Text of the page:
On 11 January 2007, China conducted an anti-satellite missile test. A China weather satellite—the FY-1C polar-orbiting satellite of the Fengyun series, at an altitude of 865 kilometers (537 mi), with a mass of 750 kilograms (1,650 lb) —was destroyed by a kinetic kill vehicle traveling at a speed of 8 km/s (18,000 mph) in the opposite direction. A Head-On Engagement attack like this has the advantage, however, of greatly increasing the effective range at which missiles or kinetic weapons can be used. Many kinetic weapons have an effective range in a head-on engagement on the order of three or four times or more of that in a tail-chase engagement. The target satellite effectively flies right into the weapon(s) fired at it. The kinetic weapon China launched was a multistage solid-fuel missile from Xichang Satellite Launch Center.
On 27 March 2019, India tested an anti-satellite weapon during an operation code-named Mission Shakti The target of the test was a satellite in a low Earth orbit, which was hit with a kinetic kill vehicle. The interceptor struck a test satellite at a 283-kilometers (176 mi) altitude in low earth orbit (LEO), The missile reportedly hit the satellite with an accuracy of less than 10 cm!
In April 2011, debris from the 2007 Chinese test passed 6 kilometers (3.7 mi) away from the International Space Station.
As of April 2019, 3000 of the 10,000 pieces of space debris routinely tracked by the US Military as a threat to the International Space Station were known to have originated from the 2007 Chinese satellite shootdown. But to be clear, China is not the only actor to purposefully shoot down a satellite. The US, Russia, and India all have conducted tests in anti-satellite operations
Since 1957, mankind has launched nearly ten thousand satellites into the sky. All but about twenty-seven hundred are now defunct or destroyed. Collectively, they cost billions and billions of dollars, but they were launched with the understanding that they were cheaper to abandon than to sustain. Some, like Sputnik, have burned up. Thousands, like Vanguard, will stay in orbit for decades or centuries, careering around the planet as ballistic garbage: a hazard to astronauts and unmanned spacecraft alike.
These satellites are joined by thousands of spent rocket bodies and countless smaller items—space flotsam created by wear or collision or explosions: things like bolts and other bits of metal, and flakes of paint. There are odder specimens, too. Object No. 43205 is a functional Tesla Roadster (with a mannequin driver) that Space X launched in 2018.
The military tracks about twenty-six thousand artifacts orbiting Earth, but its catalog recognizes only objects larger than ten centimeters; the total number is much, much greater. By one estimate, there are a hundred million bits of debris that are a millimeter in size, a hundred trillion as small as a micron. We live in an orbital sack of trash
A 1-kg object impacting at 10 km/s, for example, is probably capable of catastrophically breaking up a 1,000-kg spacecraft if it strikes a high-density element in the spacecraft. In such a breakup, numerous fragments larger than 1 kg would be created.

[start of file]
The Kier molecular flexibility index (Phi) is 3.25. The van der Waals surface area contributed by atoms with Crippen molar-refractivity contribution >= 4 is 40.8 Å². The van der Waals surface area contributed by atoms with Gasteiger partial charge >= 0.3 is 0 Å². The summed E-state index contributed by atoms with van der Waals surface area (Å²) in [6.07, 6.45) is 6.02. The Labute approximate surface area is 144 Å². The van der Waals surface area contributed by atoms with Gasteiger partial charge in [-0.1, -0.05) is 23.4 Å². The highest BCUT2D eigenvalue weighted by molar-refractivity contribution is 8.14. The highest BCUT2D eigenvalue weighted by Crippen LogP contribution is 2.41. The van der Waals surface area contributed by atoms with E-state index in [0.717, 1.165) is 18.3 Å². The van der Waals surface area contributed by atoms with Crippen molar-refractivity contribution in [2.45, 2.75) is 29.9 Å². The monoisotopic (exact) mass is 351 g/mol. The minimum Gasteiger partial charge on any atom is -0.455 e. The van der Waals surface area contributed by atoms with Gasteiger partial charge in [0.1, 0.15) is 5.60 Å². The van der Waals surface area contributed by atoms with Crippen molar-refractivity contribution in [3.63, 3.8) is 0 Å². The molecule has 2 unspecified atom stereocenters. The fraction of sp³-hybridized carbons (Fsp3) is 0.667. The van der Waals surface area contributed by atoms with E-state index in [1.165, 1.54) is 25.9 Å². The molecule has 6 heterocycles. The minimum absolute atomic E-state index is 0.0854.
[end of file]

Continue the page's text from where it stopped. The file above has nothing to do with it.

Kessler’s analysis divided the problem into three parts. With a low-enough density, the addition of debris by impacts is slower than their decay rate and the problem is not significant. Beyond that is a critical density, where additional debris leads to additional collisions. At densities beyond this critical mass production exceeds decay, leading to a cascading chain reaction reducing the orbiting population to small objects (several centimeters in size) and increasing the hazard of space activity.
This chain reaction is known as the Kessler syndrome.
The Kessler syndrome is troublesome because of the domino effect and feedback runaway wherein impacts between objects of sizable mass spall off debris from the force of the collision. The fragments can then hit other objects, producing even more space debris: if a large enough collision or explosion was to occur, such as between a space station and a defunct satellite, or as the result of hostile actions in space, then the resulting debris cascade could make prospects for the long-term viability of satellites in particular low Earth orbits extremely low. However, even a catastrophic Kessler scenario at LEO would pose minimal risk for launches continuing past LEO, or satellites traveling at medium Earth orbit (MEO) or geosynchronous orbit (GEO). The catastrophic scenarios predict an increase in the number of collisions per year, as opposed to a physically impassable barrier to space exploration that occurs in higher orbits.
SpaceX’s Starlink program raises concern among many experts about significantly worsening the possibility of Kessler Syndrome due to the large number of satellites the program aims to place in Low Earth Orbit. The Space X program’s goal alone will more than double the satellites currently in Low Earth Orbit!
The first person to truly study that space pollution posed a strange form of high-speed environmental damage was Don Kessler, a NASA astrophysicist who had helped assess the International Space Station’s vulnerability to debris. He determined that the problem if ignored could destroy all the satellites that orbit near the Earth—a loss that would affect pretty much everything on an earth-bound species that increasingly rely on space. Communication systems would fail; scientific instruments—to study climate, or pandemics, say—would become inoperable. Spy satellites would fail, it could extend to GPS satellites as well. The losses could be measured in hundreds of billions of dollars, and perhaps in lives, too.
– In the video below, distribution of debris following the Cosmos-Iridium collision.